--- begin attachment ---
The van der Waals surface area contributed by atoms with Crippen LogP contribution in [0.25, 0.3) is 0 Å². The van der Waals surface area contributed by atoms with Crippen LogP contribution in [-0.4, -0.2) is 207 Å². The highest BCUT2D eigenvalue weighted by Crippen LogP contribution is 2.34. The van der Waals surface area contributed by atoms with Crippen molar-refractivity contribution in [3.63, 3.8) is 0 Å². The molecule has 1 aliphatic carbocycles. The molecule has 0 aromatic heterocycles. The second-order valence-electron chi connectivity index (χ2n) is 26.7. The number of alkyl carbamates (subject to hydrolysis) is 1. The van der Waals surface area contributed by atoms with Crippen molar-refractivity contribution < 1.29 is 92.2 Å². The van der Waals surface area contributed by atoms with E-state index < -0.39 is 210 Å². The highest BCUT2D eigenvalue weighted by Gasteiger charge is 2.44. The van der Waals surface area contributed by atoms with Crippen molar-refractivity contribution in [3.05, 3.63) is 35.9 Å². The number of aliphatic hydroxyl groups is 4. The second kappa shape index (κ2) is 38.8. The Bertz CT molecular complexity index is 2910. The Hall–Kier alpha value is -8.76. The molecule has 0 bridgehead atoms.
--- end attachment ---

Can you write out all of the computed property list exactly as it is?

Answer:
The van der Waals surface area contributed by atoms with Crippen LogP contribution in [0.25, 0.3) is 0 Å². The van der Waals surface area contributed by atoms with Crippen LogP contribution in [-0.4, -0.2) is 207 Å². The highest BCUT2D eigenvalue weighted by Crippen LogP contribution is 2.34. The van der Waals surface area contributed by atoms with Crippen molar-refractivity contribution in [3.63, 3.8) is 0 Å². The molecule has 1 aliphatic carbocycles. The molecule has 0 aromatic heterocycles. The second-order valence-electron chi connectivity index (χ2n) is 26.7. The number of alkyl carbamates (subject to hydrolysis) is 1. The van der Waals surface area contributed by atoms with Crippen molar-refractivity contribution < 1.29 is 92.2 Å². The van der Waals surface area contributed by atoms with E-state index < -0.39 is 210 Å². The highest BCUT2D eigenvalue weighted by Gasteiger charge is 2.44. The van der Waals surface area contributed by atoms with Crippen molar-refractivity contribution in [3.05, 3.63) is 35.9 Å². The number of aliphatic hydroxyl groups is 4. The second kappa shape index (κ2) is 38.8. The Bertz CT molecular complexity index is 2910. The Hall–Kier alpha value is -8.76. The molecule has 0 bridgehead atoms.